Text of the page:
Uptake of the COVID-19 vaccine has been high among long-term care workers in eastern PEI. Some workers have shown hesitancy but a large majority have chosen to be vaccinated.
Grace Cressman, Nursing Director with Riverview Manor in Montague, said all but eight of 100 staff there have gotten at least their first dose of vaccine.
“Once people became informed, most were willing to get the vaccine,”
Ms Cressman said.
“As they learned this and saw their co-workers getting the vaccine without reactions, more seemed interested,” she said, adding for some it was just a matter of scheduling.
Of the eight who didn’t get vaccinated Ms Cressman said some were advised not to by their doctor for medical reasons.
“There was also the idea that no one wants to be the one to bring the virus into the home,” Ms Cressman said about the overwhelming positive response to the vaccine.
Nursing Director of the Dr John M Gillis Lodge in Belfast, Jennifer Penny, said she had not compiled the full tally yet but at least 80 per cent of staff at the lodge have been vaccinated. She added some are still planning to get their shot.
“I’ve seen the opposite of hesitancy,” said Jason Perrin, owner of Perrin’s Marina Villa in Montague. “People have been knocking at the door wondering if they can get a vaccine.”
Mr Perrin said several residents’ partners in care have asked if they would be able to be vaccinated. He hopes this may be possible.
He said more than 90 per cent of his staff have gotten their first dose and all the residents have had the chance to be vaccinated through a clinic set up on-site.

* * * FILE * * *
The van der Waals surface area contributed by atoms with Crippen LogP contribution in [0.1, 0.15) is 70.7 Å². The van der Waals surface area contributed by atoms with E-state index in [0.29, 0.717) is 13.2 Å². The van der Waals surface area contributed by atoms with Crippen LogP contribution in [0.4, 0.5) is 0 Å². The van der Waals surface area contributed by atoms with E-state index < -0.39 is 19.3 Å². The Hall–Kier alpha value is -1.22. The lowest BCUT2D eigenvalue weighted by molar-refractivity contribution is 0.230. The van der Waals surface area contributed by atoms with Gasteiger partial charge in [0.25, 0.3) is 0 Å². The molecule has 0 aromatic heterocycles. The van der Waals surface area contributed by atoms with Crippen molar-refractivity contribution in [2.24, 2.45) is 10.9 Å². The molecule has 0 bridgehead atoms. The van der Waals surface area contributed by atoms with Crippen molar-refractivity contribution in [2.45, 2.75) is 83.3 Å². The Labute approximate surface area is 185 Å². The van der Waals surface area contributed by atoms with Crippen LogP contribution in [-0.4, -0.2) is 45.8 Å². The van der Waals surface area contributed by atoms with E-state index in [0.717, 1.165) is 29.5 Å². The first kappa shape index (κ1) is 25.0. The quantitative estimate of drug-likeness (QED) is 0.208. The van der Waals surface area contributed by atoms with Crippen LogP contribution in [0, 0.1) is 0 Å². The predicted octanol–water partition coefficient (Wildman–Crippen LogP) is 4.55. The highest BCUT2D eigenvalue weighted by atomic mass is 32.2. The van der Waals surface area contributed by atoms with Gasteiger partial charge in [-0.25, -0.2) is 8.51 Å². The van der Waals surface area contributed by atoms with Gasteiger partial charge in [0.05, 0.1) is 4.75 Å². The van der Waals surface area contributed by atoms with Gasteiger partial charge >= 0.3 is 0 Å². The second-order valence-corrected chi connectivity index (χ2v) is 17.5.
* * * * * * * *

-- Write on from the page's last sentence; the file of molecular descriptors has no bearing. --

Approximately 71 per cent of the staff and nearly all residents at the 52-bed long-term care Colville Manor in Souris have been vaccinated, according to Health PEI.
Karen Cook, administrator of Lady Slipper Villa in O’Leary, said uptake for the COVID-19 vaccine seems to be more enthusiastic than it typically it is for the yearly flu vaccine.
Thirteen of 16 staff members have already been vaccinated and another staff member now plans to get the vaccine after further consideration.
Ms Cook said one staff member is on leave and one has been advised not to take the vaccine for medical reasons.
“The majority wanted to do it because they see it as a way out of this mess,” Ms Cook said.
On PEI Phase 1 of vaccination roll out began in December 2020 and will continue through to March 2021.
The province’s public health office expects the following Islanders will gradually be able to receive vaccines in this first phase:
Residents and staff of long-term and community care, health care workers with direct patient contact at higher risk of COVID-19 exposure, seniors 80 years of age and older, adults 18 years of age and older living in Indigenous communities, residents and staff of other residential or shared living facilities (e.g. group homes, residential care, shelters, corrections), truck drivers and other rotational workers.
From April to June this year, the public health office expects another swath of Islanders will be able to be vaccinated including the following: anyone in priority groups remaining from Phase 1, health care workers not included in phase one, seniors 70 years of age and older and essential workers.
Finally, through the summer and fall of 2021, public health hopes to be able to administer vaccine to anyone in priority groups remaining from Phase 2 and then the general public. Despite some recent delays in shipments of Pfizer vaccine in Canada, PEI's cheif public health officer, Dr Heather Morrison, said this schedule should remain on track.
Rachel Collier, Local Journalism Initiative Reporter, The Eastern Graphic